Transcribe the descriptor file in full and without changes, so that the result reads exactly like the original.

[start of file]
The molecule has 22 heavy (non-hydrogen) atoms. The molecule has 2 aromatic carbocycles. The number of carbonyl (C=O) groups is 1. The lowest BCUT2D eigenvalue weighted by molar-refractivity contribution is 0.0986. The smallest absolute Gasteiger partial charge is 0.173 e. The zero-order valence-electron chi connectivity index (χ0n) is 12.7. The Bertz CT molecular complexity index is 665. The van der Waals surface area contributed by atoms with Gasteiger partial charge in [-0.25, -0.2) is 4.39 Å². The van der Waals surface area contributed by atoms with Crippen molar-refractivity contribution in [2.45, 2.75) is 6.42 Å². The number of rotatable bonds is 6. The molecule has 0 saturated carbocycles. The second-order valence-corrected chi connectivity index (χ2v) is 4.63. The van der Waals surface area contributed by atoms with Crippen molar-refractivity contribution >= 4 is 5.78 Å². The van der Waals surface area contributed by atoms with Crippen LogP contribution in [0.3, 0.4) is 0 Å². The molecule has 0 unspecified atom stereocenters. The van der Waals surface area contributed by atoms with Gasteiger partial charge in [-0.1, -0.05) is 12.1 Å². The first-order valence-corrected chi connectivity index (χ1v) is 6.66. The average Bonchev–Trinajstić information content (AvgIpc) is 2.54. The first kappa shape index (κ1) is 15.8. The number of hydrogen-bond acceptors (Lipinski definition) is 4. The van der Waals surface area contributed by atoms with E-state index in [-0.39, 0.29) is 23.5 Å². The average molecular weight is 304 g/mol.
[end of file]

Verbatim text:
The molecule has 22 heavy (non-hydrogen) atoms. The molecule has 2 aromatic carbocycles. The number of carbonyl (C=O) groups is 1. The lowest BCUT2D eigenvalue weighted by molar-refractivity contribution is 0.0986. The smallest absolute Gasteiger partial charge is 0.173 e. The zero-order valence-electron chi connectivity index (χ0n) is 12.7. The Bertz CT molecular complexity index is 665. The van der Waals surface area contributed by atoms with Gasteiger partial charge in [-0.25, -0.2) is 4.39 Å². The van der Waals surface area contributed by atoms with Crippen molar-refractivity contribution in [2.45, 2.75) is 6.42 Å². The number of rotatable bonds is 6. The molecule has 0 saturated carbocycles. The second-order valence-corrected chi connectivity index (χ2v) is 4.63. The van der Waals surface area contributed by atoms with Crippen molar-refractivity contribution >= 4 is 5.78 Å². The van der Waals surface area contributed by atoms with Crippen LogP contribution in [0.3, 0.4) is 0 Å². The molecule has 0 unspecified atom stereocenters. The van der Waals surface area contributed by atoms with Gasteiger partial charge in [-0.1, -0.05) is 12.1 Å². The first-order valence-corrected chi connectivity index (χ1v) is 6.66. The average Bonchev–Trinajstić information content (AvgIpc) is 2.54. The first kappa shape index (κ1) is 15.8. The number of hydrogen-bond acceptors (Lipinski definition) is 4. The van der Waals surface area contributed by atoms with E-state index in [-0.39, 0.29) is 23.5 Å². The average molecular weight is 304 g/mol.